The Japanese have one of the lowest obesity rates (3%) and longest life expectancies in the world. Much of this is attributed to their daily exercise for all ages and mainly the Japanese diet, which is heavy on fish, fresh vegetables, fruit, rice, soy, noodles, and tea. Tokyo author Naomi Moriyama blends in her earliest memories of comfort food in her mother’s Tokyo kitchen and visiting relatives in the Japanese countryside, where food was simple, in season, and always delicious, and contrasts it to the huge portions of fatty, greasy American food that caused her to gain 25 pounds as an exchange student.
Moriyama-san gently introduces the reader to Japanese cuisine and culture through her petite mother Chizuko and the marvels of her tiny Tokyo kitchen, no bigger than a walk-in closet. She describes each of the common staples such as dashi (fish stock), bonito (fish flakes), seaweed, noodles (buckwheat soba and white udon, egg ramen), cooking oils and wine (canola, rice bran, sesame, sake, mirin), miso (fermented soybean paste frequently served for breakfast), and more in simple detail, easily accessible by the novice or connoisseur alike. Many grocery stores now carry Japanese foods in their international sections; at the very least, you should be able to find soy sauce, seaweed, ramen, and Japanese short grain rice and noodles. Oriental markets and Japanese markets offer the widest selection of sauces (curry), spices (gomaiso, bonito, brown sauces), and sweets (bean paste, Japanese chocolate).
One of Moriyama-san’s greatest inclusions is how to turn your kitchen into a Japanese one, with detailed lists of uniquely Japanese items. However, Moriyama advises using much of what you already have, and buying a few staples (electric rice cooker, wok) and dishes to round out your collection. She describes Japanese tableware beautifully, since in Japan, like France, presentation is everything. More and more stores (Crate and Barrel, Williams Sonoma, World Market) are carrying Japanese ceramics and lacquerware, and with a few elegant pieces (rice bowls, soup bowls, small dishes for sides and condiments, noodle bowls, dipping sauce cups and a soy sauce cruet) and of course, chopsticks, you, too, can savour food as the Japanese do, serving portions on small, elegant dishes which causes you to eat less while enjoying food more.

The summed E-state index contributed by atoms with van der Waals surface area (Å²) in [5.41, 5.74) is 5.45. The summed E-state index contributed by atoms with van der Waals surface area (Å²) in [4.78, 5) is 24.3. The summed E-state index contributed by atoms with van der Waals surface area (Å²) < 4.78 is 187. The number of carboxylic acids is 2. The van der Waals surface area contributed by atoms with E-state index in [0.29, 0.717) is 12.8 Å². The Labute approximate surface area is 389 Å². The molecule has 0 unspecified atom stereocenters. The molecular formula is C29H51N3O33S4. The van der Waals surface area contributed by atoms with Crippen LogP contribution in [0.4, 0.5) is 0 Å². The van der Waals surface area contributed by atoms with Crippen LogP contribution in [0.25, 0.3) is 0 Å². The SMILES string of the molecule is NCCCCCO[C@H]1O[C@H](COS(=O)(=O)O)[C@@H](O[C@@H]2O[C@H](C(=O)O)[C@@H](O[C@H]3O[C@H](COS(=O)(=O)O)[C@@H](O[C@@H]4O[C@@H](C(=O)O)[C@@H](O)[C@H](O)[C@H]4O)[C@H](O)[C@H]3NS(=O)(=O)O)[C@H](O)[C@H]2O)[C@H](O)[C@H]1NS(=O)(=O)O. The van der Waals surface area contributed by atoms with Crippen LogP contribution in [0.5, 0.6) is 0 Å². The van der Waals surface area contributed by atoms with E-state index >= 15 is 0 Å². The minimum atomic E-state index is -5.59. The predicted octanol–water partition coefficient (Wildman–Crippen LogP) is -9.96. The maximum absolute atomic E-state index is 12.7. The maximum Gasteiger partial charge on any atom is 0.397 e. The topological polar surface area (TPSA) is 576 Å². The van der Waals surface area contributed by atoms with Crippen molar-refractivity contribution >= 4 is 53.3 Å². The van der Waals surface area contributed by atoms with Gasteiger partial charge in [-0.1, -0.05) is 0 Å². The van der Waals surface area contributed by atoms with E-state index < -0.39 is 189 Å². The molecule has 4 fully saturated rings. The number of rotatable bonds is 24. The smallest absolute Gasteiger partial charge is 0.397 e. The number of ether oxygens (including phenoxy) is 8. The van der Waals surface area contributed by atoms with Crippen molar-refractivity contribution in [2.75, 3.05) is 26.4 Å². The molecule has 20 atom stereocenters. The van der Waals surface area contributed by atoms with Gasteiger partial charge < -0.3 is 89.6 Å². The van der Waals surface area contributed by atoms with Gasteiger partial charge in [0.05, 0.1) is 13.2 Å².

Of course, there are many recipes that make use of seasonal produce paired with Japanese staples, such as Mom’s Carrot Tofu dish, Japanese Country Power Breakfast, Eggplant Sautéed with Miso, Smoked Salmon Rolls with Shiso and Kaiware, and Chicken and Egg over Rice.
This is more of a “lifestyle” book compared to a diet book. Weight loss is a pleasant side effect of curbing consumption of white flour (eating brown rice instead of muffins or pasta), red meat (fish is omnipresent), dairy, fats (oil is used sparingly, and butter and cream are absent), and sugars (sweets are usually fresh sliced fruit or sweetened bean paste confections), combined with walking and bicycling everywhere as the Japanese do.
Note: for those of you who are sensitive/allergic to soy, like myself, Japanese food is still doable; you just have to take precautions. Fermented soybean paste (miso) is used in many soups, broths, and noodle dishes, as is tofu. It is difficult to find non-soy vegetarian dishes in Japan, as almost all stocks contain fish flakes or soy.